9 "As for yourselves, beware; for they will hand you over to councils; and you will be beaten in synagogues; and you will stand before governors and kings because of me, as a testimony to them. 10 And the good news must first be proclaimed to all nations. 11 When they bring you to trial and hand you over, do not worry beforehand about what you are to say; but say whatever is given you at that time, for it is not you who speak, but the Holy Spirit. 12 Brother will betray brother to death, and a father his child, and children will rise against parents and have them put to death; 13 and you will be hated by all because of my name. But the one who endures to the end will be saved.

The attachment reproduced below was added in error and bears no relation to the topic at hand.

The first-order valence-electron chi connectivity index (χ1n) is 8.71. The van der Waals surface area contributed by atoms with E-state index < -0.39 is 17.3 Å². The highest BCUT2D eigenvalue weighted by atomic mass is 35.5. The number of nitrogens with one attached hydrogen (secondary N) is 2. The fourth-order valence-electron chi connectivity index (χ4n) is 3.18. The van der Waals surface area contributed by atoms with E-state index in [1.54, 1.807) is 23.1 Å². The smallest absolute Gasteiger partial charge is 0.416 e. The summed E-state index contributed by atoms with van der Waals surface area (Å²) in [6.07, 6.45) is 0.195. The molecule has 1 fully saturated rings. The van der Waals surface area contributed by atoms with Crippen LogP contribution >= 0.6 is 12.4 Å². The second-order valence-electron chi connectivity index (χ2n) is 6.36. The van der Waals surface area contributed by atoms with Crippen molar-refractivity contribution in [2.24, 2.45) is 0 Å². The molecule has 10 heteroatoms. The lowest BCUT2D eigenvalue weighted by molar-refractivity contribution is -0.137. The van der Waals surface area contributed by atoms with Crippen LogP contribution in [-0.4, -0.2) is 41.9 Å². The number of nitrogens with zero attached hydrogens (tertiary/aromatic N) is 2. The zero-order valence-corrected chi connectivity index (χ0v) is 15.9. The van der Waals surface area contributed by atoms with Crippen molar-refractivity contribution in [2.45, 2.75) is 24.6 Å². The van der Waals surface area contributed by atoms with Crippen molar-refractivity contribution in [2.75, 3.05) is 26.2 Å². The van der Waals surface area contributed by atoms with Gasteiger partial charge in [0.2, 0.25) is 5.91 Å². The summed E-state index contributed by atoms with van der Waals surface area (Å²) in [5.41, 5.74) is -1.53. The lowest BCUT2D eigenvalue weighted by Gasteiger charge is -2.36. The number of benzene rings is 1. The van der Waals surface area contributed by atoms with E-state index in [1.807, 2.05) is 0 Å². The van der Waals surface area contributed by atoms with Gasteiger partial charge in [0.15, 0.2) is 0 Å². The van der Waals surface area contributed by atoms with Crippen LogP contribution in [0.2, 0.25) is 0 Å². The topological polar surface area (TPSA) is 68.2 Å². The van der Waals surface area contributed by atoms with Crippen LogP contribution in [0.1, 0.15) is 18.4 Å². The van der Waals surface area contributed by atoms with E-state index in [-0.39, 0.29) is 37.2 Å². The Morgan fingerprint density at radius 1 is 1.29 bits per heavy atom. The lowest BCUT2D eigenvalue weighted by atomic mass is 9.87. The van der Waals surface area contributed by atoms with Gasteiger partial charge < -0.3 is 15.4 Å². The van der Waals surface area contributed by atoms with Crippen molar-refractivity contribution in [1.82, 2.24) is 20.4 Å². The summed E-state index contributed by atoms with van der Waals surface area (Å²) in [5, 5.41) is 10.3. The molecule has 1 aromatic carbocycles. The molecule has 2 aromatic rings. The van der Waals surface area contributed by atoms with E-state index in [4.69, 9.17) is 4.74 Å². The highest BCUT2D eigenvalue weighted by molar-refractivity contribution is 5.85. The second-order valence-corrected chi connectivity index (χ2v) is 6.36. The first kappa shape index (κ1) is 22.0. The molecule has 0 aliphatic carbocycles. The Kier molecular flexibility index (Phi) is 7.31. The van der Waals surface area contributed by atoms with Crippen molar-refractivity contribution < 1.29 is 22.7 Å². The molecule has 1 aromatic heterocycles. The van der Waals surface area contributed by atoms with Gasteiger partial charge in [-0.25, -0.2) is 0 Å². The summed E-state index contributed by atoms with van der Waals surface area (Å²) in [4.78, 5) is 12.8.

Jesus then moves on from coming world events, making his warnings more personal for his disciples, warning them about the rejection and persecution they will experience. The main theme of most of the second half of Mark’s Gospel is that his disciples will have to suffer, yet he encourages them with advice and promises of what to do in that situation. This would also act as a word of encouragement to Mark's original readers, who were probably currently suffering in Rome during Nero's persecution. Three times he says that they will be 'handed over', or 'betrayed' (v9,11,12). Just as Jesus was about to be betrayed, his disciples will also experience that. They will be handed over to councils, the Jewish courts, which will include the main Sanhedrin in Jerusalem, and minor courts in each town. They will be beaten in synagogues (Jn 16:2), and will stand before governors, the Gentile Roman authorities. This is exactly what was about to happen to Jesus (Mk 14-15), and later happened to nearly all of his disciples, including those who were listening. James was the first to killed by Herod Agrippa (Acts 12:2). Peter and John were imprisoned and beaten (Acts 4-5). As far as we know, Andrew was martyred in Greece, and Peter was martyred in Rome, both in the sixties AD. Only John out of the original disciples died a natural death. Paul also experienced all these things, living a life of suffering (2 Cor 11:23-26), and bearing testimony of Jesus to Jewish courts, was well as Gentile rulers, including Felix, Festus and Agrippa.